In early January 1967, Major Barnes came to the 7/15 Arty to serve as Executive Officer. By late January, he had launched an aggressive maintenance program designed to make every piece of equipment in the battalion ready for combat. Departing the States in June, he served as troop commander aboard ship, bearing responsibility for some seventeen hundred soldiers, in route to Viet Nam. Here in Viet Nam, his meticulous attention to detail and professional competence have weighed heavily in the outstanding accomplishment of all missions assigned to the battalion. 
    Major Sterling came to the unit at a critical time in its history--shortly before deployment to Viet Nam. His mission was to train all personnel to function efficiently in combat. His foresight and tireless efforts at Fort Bragg are evident today in Viet Nam. 
    To the departing and new Executive Officers, you can take just pride in a job well done. Good luck in your new assignments. 



    At 1300 hours on the afternoon of 23 October 1967, during ceremonies held at Service Battery, 7th Battalion, 15th Artillery, I Field Force, Phu Cat, RVN, SFC Richard A. Baker received the Army Commendation Medal with Oak Leaf Cluster. With all the battery in formation, the Adjutant, CPT Karlheinz Peter, made the award and read the citation, portions of which follow. "Sergeant First Class Richard A. Baker, United States Army, is cited for meritorious service as Battalion Supply Sergeant, Headquarters Battery, 3d Battalion, 2d Artillery, 1st Armored Division, Fort Hood, Texas, from August 23, 1967, to July 14, 1967. For almost two years Sergeant Baker Distinguished himself by an extraordinary display of professional skill and judgment and a vast knowledge of supply operations. His performance of duty and dedication to military service reflect great credit upon himself, the Non-Commissioned Officers Corps and the United States Army."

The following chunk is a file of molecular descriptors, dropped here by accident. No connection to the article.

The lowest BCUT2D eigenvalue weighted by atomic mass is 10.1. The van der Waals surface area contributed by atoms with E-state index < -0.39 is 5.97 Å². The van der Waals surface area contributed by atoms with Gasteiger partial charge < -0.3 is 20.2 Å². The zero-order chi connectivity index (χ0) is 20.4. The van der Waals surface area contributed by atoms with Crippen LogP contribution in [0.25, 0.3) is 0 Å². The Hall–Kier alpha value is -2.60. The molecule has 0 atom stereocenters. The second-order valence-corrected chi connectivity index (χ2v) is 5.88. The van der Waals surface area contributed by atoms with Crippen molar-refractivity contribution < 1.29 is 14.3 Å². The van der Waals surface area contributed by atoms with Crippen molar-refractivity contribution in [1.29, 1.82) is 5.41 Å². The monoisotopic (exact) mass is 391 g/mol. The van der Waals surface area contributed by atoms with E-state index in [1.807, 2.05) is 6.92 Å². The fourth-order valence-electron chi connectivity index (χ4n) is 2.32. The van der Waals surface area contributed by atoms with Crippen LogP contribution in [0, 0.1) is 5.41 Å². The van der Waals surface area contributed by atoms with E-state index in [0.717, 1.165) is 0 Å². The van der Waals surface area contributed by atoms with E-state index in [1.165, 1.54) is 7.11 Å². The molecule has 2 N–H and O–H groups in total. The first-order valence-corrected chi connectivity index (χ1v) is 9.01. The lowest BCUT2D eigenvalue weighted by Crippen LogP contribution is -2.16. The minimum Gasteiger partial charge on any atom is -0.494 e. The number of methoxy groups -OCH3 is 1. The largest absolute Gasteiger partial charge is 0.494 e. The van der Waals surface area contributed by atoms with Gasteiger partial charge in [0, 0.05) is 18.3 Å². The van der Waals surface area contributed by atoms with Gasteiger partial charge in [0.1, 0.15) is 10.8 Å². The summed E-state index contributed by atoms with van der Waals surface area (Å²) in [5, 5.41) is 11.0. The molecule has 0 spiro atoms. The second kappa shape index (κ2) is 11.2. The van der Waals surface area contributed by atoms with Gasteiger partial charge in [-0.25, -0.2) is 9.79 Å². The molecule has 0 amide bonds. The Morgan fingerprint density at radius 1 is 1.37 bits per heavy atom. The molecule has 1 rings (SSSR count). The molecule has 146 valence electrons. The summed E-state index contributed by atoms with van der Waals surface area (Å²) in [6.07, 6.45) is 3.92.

Having been awarded the Korean Service Medal, the UN Service Medal, the National Defense Service Medal, the Korean Presidential Citation, the Good Conduct Medal (Four Awards) and the Army Commendation Medal on one other occasion, SFC Baker came to Service Battery, 7th Battalion, 15th Artillery on 22 September 1967, to fill the position of Battalion Supply Sergeant. 
    Congratulations. Keep up the good work. 
SSG James T. Bing



    Upon my departure from the 15th Artillery and the Republic of Viet Nam, I want to leave with you my very best wishes and take with me the very fond memories of the people, the places, and the events which I shall regard highly in my life's experiences. 
    Since my arrival in the 15th Artillery at Fort Bragg on 21 September 1965, I have served under three commanders and seven executive officers and can boast having served (or survived) longer in this unit than any other officer.